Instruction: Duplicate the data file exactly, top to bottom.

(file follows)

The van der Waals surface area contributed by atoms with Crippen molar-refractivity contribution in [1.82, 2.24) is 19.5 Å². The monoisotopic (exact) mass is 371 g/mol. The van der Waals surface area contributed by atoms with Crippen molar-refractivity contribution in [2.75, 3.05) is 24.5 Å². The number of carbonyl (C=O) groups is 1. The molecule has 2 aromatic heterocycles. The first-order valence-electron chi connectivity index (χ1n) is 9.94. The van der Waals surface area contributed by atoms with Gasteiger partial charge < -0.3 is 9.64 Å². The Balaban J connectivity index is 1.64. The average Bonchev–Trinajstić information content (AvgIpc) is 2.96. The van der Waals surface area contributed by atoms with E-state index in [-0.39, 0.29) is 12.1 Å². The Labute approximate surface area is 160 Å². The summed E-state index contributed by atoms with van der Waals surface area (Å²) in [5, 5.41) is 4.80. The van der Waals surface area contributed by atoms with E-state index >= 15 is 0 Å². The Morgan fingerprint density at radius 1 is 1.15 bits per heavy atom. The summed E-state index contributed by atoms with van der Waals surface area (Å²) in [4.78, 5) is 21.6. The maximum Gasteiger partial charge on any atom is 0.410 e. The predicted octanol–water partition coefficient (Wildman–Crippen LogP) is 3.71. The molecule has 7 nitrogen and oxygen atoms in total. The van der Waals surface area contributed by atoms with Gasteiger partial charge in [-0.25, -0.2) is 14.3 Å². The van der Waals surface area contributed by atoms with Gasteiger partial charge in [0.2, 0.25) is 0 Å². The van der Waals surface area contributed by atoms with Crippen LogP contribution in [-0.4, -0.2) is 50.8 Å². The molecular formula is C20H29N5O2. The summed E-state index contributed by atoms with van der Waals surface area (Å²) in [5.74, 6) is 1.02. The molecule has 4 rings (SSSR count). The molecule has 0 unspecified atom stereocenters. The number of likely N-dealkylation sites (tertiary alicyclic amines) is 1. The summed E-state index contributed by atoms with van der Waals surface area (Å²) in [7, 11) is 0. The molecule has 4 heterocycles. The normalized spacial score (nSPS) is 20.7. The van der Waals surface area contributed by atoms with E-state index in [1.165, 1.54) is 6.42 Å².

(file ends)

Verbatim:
The van der Waals surface area contributed by atoms with Crippen molar-refractivity contribution in [1.82, 2.24) is 19.5 Å². The monoisotopic (exact) mass is 371 g/mol. The van der Waals surface area contributed by atoms with Crippen molar-refractivity contribution in [2.75, 3.05) is 24.5 Å². The number of carbonyl (C=O) groups is 1. The molecule has 2 aromatic heterocycles. The first-order valence-electron chi connectivity index (χ1n) is 9.94. The van der Waals surface area contributed by atoms with Gasteiger partial charge < -0.3 is 9.64 Å². The Balaban J connectivity index is 1.64. The average Bonchev–Trinajstić information content (AvgIpc) is 2.96. The van der Waals surface area contributed by atoms with E-state index in [-0.39, 0.29) is 12.1 Å². The Labute approximate surface area is 160 Å². The summed E-state index contributed by atoms with van der Waals surface area (Å²) in [5, 5.41) is 4.80. The van der Waals surface area contributed by atoms with E-state index >= 15 is 0 Å². The Morgan fingerprint density at radius 1 is 1.15 bits per heavy atom. The summed E-state index contributed by atoms with van der Waals surface area (Å²) in [4.78, 5) is 21.6. The maximum Gasteiger partial charge on any atom is 0.410 e. The predicted octanol–water partition coefficient (Wildman–Crippen LogP) is 3.71. The molecule has 7 nitrogen and oxygen atoms in total. The van der Waals surface area contributed by atoms with Gasteiger partial charge in [-0.25, -0.2) is 14.3 Å². The van der Waals surface area contributed by atoms with Gasteiger partial charge in [0.2, 0.25) is 0 Å². The van der Waals surface area contributed by atoms with Crippen LogP contribution in [-0.4, -0.2) is 50.8 Å². The molecular formula is C20H29N5O2. The summed E-state index contributed by atoms with van der Waals surface area (Å²) in [5.74, 6) is 1.02. The molecule has 4 rings (SSSR count). The molecule has 0 unspecified atom stereocenters. The number of likely N-dealkylation sites (tertiary alicyclic amines) is 1. The summed E-state index contributed by atoms with van der Waals surface area (Å²) in [7, 11) is 0. The molecule has 4 heterocycles. The normalized spacial score (nSPS) is 20.7. The van der Waals surface area contributed by atoms with E-state index in [1.165, 1.54) is 6.42 Å².